Some side effects may present when first starting Wellbutrin but resolve over time, adds NAMI. These include headache, dizziness, dry mouth, weight loss, insomnia, sore throat, nausea, and a fast heartbeat. Side effects that are uncommon or possibly serious may include sweating, tinnitus, shakes, rash, stomach and/or muscle pain, vision changes and/or symptoms of glaucoma. There is also a chance someone may experience anaphylaxis — a severe allergic reaction — in response to bupropion (via Mayo Clinic). Signs of anaphylaxis include swelling of the face/tongue/throat, rash, itching, chest pain, or trouble breathing. Serious allergic reactions can be fatal, and patients experiencing these symptoms should visit the nearest emergency room immediately.
How to stop taking Wellbutrin
Sudden discontinued use of Wellbutrin can cause withdrawal symptoms (via American Addiction Centers). Withdrawal symptoms are most likely in instances of Wellbutrin abuse (via snorting or injecting the drug) but can occur even if the medication has been taken appropriately over an extended period of time. Signs that a patient may be in bupropion withdrawal include: headaches and/or dizziness, irritability, hostility, aggression, flu-like physical symptoms such as fever, aches, and sweats, anxiety, depression, insomnia, nausea or stomach cramps, suicidal thoughts, balance issues, heat sensitivity, or sweating. Signs of withdrawal are likely to start within three to five days after use stops.
Tapering off Wellbutrin should always be done under medical guidance and supervision. According to the American Addiction Centers, a Harvard Medical School article suggests that longtime bupropion users be tapered off from 300 milligrams to 200, then 150, then 100 milligrams. Harvard Health Publishing recommends taking at least two weeks and up to six weeks between dose changes.
Wellbutrin cost and insurance
Finances and affordability will definitely impact some patients’ decisions about which prescriptions they choose. As of this writing, Wellbutrin — at least in the extended release form — is accessible to all Medicare patients, according to GoodRx, with the drug either free or costing just a couple dollars to get. Out-of-pocket, however, a 30-day supply of generic bupropion extended release will cost around $45, and name-brand Wellbutrin may cost more than that for just one pill, says WebMD.
In order to obtain name-brand Wellbutrin and have the medication covered by insurance, a prior authorization form might be necessary (via Wellbutrin XL). Financial assistance might be available to insured patients, Wellbutrin XL states. And while there are several consumer commodities that don’t see worthwhile improvement from generic to brand-name, that may not be the case with bupropion, says ConsumerLab.com. Between generic and brand-name, reviews found that the drugs dissolved differently and presented different side effects.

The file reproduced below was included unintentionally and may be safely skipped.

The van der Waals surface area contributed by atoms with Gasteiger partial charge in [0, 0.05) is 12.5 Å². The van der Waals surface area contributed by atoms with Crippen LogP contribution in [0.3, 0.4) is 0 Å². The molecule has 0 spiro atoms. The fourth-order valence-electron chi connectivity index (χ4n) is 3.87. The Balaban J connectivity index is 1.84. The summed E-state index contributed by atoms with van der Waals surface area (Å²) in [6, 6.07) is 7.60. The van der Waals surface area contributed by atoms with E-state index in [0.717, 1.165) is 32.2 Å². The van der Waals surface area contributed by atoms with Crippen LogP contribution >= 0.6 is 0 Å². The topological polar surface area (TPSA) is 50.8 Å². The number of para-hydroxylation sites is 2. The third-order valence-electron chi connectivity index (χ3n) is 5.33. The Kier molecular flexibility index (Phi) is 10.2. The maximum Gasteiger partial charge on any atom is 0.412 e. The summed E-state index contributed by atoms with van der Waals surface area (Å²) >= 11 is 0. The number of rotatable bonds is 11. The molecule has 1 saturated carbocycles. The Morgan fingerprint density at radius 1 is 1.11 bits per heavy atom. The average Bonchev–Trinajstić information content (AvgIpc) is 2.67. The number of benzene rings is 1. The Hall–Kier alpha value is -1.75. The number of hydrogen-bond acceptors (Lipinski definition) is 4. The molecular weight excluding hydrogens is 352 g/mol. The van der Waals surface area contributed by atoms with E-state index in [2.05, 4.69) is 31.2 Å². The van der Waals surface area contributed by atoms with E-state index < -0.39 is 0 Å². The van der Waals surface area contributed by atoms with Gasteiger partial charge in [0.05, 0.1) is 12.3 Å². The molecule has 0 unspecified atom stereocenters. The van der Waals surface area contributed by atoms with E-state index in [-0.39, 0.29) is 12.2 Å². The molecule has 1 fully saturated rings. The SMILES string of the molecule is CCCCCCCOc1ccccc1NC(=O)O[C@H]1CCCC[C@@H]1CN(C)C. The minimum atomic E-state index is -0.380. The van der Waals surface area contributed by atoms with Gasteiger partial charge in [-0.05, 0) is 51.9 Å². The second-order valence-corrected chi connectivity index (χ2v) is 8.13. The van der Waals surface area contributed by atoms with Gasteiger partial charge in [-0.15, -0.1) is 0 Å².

Alternatives to Wellbutrin
There are multiple reasons that a patient and their physician may find that Wellbutrin isn’t the best option for them, ranging from the drug’s effectiveness to side effects to accessibility and cost. Unfortunately, bupropion is a bit of a lone wolf in the antidepressant world, as it’s the only norepinephrine-dopamine reuptake inhibitor (NDRI) currently sold on the market (per WebMD), so options that act similarly to Wellbutrin in the body are limited. Aplenzin is another NDRI that uses bupropion as an active ingredient; the difference between this drug and Wellbutrin is the type of salt used as the inactive ingredient, according to GoodRx. Aplenzin is typically more expensive than Wellbutrin, according to Medical News Today.
Other alternatives to Wellbutrin are most atypical antidepressants, per the Mayo Clinic, and these include: vortioxetine, an SSRI under the name brand Trintellix; mirtazapine, brand names Remeron or Remeronsoltab, a tetracyclic antidepressant also used for insomnia due to its sedative properties; nefazodone, a serotonin antagonist and reuptake inhibitor (SARI) usually reserved as an alternative after other antidepressants don’t work out due to its risk for liver disease; trazodone, an SARI also used as a sleeping pill; and vilazodone, brand name Viibryd, an SSRI and partial serotonin antagonist.